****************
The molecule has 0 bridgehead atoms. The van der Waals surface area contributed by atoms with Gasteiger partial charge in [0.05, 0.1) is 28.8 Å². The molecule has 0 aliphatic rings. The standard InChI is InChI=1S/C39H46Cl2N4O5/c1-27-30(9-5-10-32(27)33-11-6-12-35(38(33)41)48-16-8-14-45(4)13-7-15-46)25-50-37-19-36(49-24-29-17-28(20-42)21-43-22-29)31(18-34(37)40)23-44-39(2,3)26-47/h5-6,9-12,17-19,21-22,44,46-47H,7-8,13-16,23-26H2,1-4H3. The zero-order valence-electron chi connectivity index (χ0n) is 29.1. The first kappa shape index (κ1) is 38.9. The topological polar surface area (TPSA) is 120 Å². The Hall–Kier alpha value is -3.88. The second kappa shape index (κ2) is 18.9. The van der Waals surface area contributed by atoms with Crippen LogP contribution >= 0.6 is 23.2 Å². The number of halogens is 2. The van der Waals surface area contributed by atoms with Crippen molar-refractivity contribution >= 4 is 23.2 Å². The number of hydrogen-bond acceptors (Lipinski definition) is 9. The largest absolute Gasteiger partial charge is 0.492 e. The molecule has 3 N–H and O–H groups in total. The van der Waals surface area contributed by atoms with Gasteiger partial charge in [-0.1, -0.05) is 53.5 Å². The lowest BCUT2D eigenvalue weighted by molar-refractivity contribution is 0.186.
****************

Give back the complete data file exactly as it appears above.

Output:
The molecule has 0 bridgehead atoms. The van der Waals surface area contributed by atoms with Gasteiger partial charge in [0.05, 0.1) is 28.8 Å². The molecule has 0 aliphatic rings. The standard InChI is InChI=1S/C39H46Cl2N4O5/c1-27-30(9-5-10-32(27)33-11-6-12-35(38(33)41)48-16-8-14-45(4)13-7-15-46)25-50-37-19-36(49-24-29-17-28(20-42)21-43-22-29)31(18-34(37)40)23-44-39(2,3)26-47/h5-6,9-12,17-19,21-22,44,46-47H,7-8,13-16,23-26H2,1-4H3. The zero-order valence-electron chi connectivity index (χ0n) is 29.1. The first kappa shape index (κ1) is 38.9. The topological polar surface area (TPSA) is 120 Å². The Hall–Kier alpha value is -3.88. The second kappa shape index (κ2) is 18.9. The van der Waals surface area contributed by atoms with Crippen LogP contribution >= 0.6 is 23.2 Å². The number of halogens is 2. The van der Waals surface area contributed by atoms with Crippen molar-refractivity contribution >= 4 is 23.2 Å². The number of hydrogen-bond acceptors (Lipinski definition) is 9. The largest absolute Gasteiger partial charge is 0.492 e. The molecule has 3 N–H and O–H groups in total. The van der Waals surface area contributed by atoms with Gasteiger partial charge in [-0.1, -0.05) is 53.5 Å². The lowest BCUT2D eigenvalue weighted by molar-refractivity contribution is 0.186.